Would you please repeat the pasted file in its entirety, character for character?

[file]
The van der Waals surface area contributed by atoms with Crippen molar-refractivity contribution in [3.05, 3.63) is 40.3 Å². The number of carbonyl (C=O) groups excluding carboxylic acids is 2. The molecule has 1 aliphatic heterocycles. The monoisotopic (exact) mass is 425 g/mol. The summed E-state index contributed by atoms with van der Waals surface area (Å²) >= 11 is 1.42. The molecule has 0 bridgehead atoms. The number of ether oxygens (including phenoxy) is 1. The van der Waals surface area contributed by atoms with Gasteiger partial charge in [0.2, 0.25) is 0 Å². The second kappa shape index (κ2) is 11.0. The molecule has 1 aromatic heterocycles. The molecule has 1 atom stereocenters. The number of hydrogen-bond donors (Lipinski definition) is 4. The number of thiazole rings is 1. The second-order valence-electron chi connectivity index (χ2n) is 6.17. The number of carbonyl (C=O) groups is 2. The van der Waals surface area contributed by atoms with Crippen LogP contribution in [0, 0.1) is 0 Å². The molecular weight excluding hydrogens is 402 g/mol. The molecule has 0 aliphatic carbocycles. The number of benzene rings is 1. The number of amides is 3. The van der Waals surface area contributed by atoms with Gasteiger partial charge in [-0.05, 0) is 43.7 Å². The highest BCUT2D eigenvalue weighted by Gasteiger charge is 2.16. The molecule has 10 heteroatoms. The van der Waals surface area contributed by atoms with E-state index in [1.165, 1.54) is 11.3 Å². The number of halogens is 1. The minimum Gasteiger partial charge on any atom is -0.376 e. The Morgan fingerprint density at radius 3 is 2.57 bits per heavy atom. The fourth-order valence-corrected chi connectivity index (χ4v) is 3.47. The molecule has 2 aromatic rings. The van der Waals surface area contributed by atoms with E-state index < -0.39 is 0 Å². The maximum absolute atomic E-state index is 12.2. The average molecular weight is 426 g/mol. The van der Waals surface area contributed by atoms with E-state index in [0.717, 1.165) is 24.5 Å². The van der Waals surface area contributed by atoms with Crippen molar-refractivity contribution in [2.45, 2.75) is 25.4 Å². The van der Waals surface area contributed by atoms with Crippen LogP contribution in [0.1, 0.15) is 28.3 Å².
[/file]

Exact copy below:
The van der Waals surface area contributed by atoms with Crippen molar-refractivity contribution in [3.05, 3.63) is 40.3 Å². The number of carbonyl (C=O) groups excluding carboxylic acids is 2. The molecule has 1 aliphatic heterocycles. The monoisotopic (exact) mass is 425 g/mol. The summed E-state index contributed by atoms with van der Waals surface area (Å²) >= 11 is 1.42. The molecule has 0 bridgehead atoms. The number of ether oxygens (including phenoxy) is 1. The van der Waals surface area contributed by atoms with Gasteiger partial charge in [0.2, 0.25) is 0 Å². The second kappa shape index (κ2) is 11.0. The molecule has 1 aromatic heterocycles. The molecule has 1 atom stereocenters. The number of hydrogen-bond donors (Lipinski definition) is 4. The number of thiazole rings is 1. The second-order valence-electron chi connectivity index (χ2n) is 6.17. The number of carbonyl (C=O) groups is 2. The van der Waals surface area contributed by atoms with Crippen LogP contribution in [0, 0.1) is 0 Å². The molecular weight excluding hydrogens is 402 g/mol. The molecule has 0 aliphatic carbocycles. The number of benzene rings is 1. The number of amides is 3. The van der Waals surface area contributed by atoms with Gasteiger partial charge in [-0.05, 0) is 43.7 Å². The highest BCUT2D eigenvalue weighted by Gasteiger charge is 2.16. The molecule has 10 heteroatoms. The van der Waals surface area contributed by atoms with E-state index in [1.165, 1.54) is 11.3 Å². The number of halogens is 1. The minimum Gasteiger partial charge on any atom is -0.376 e. The Morgan fingerprint density at radius 3 is 2.57 bits per heavy atom. The fourth-order valence-corrected chi connectivity index (χ4v) is 3.47. The molecule has 2 aromatic rings. The van der Waals surface area contributed by atoms with E-state index < -0.39 is 0 Å². The maximum absolute atomic E-state index is 12.2. The average molecular weight is 426 g/mol. The van der Waals surface area contributed by atoms with E-state index in [0.717, 1.165) is 24.5 Å². The van der Waals surface area contributed by atoms with Crippen molar-refractivity contribution in [2.45, 2.75) is 25.4 Å². The van der Waals surface area contributed by atoms with Crippen LogP contribution in [0.1, 0.15) is 28.3 Å².